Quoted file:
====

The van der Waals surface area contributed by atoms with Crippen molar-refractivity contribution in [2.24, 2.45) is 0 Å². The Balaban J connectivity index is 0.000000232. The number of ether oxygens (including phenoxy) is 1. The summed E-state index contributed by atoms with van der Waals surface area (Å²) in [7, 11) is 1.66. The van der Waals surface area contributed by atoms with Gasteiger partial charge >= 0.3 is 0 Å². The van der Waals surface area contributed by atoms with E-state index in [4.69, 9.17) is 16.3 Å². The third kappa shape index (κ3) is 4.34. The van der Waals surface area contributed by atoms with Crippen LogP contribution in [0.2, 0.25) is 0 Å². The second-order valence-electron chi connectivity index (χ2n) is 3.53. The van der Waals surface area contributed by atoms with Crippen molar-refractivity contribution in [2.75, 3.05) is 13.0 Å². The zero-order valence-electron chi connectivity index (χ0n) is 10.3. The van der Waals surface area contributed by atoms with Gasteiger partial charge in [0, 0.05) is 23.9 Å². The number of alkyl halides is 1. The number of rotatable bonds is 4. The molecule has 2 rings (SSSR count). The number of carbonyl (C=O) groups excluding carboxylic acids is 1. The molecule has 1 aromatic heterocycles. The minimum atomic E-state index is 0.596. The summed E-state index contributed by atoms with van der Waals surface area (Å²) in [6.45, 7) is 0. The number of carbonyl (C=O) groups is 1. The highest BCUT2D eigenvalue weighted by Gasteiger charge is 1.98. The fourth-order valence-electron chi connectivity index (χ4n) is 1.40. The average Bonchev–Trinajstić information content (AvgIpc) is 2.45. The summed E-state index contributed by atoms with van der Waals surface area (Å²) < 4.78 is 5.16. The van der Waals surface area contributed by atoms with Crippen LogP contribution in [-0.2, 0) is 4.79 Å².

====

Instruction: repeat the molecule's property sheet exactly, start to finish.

The van der Waals surface area contributed by atoms with Crippen molar-refractivity contribution in [2.24, 2.45) is 0 Å². The Balaban J connectivity index is 0.000000232. The number of ether oxygens (including phenoxy) is 1. The summed E-state index contributed by atoms with van der Waals surface area (Å²) in [7, 11) is 1.66. The van der Waals surface area contributed by atoms with Gasteiger partial charge >= 0.3 is 0 Å². The van der Waals surface area contributed by atoms with E-state index in [4.69, 9.17) is 16.3 Å². The third kappa shape index (κ3) is 4.34. The van der Waals surface area contributed by atoms with Crippen LogP contribution in [0.2, 0.25) is 0 Å². The second-order valence-electron chi connectivity index (χ2n) is 3.53. The van der Waals surface area contributed by atoms with Crippen molar-refractivity contribution in [2.75, 3.05) is 13.0 Å². The zero-order valence-electron chi connectivity index (χ0n) is 10.3. The van der Waals surface area contributed by atoms with Gasteiger partial charge in [0, 0.05) is 23.9 Å². The number of alkyl halides is 1. The number of rotatable bonds is 4. The molecule has 2 rings (SSSR count). The number of carbonyl (C=O) groups excluding carboxylic acids is 1. The molecule has 1 aromatic heterocycles. The minimum atomic E-state index is 0.596. The summed E-state index contributed by atoms with van der Waals surface area (Å²) in [6.45, 7) is 0. The number of carbonyl (C=O) groups is 1. The highest BCUT2D eigenvalue weighted by Gasteiger charge is 1.98. The fourth-order valence-electron chi connectivity index (χ4n) is 1.40. The average Bonchev–Trinajstić information content (AvgIpc) is 2.45. The summed E-state index contributed by atoms with van der Waals surface area (Å²) < 4.78 is 5.16. The van der Waals surface area contributed by atoms with Crippen LogP contribution in [-0.2, 0) is 4.79 Å².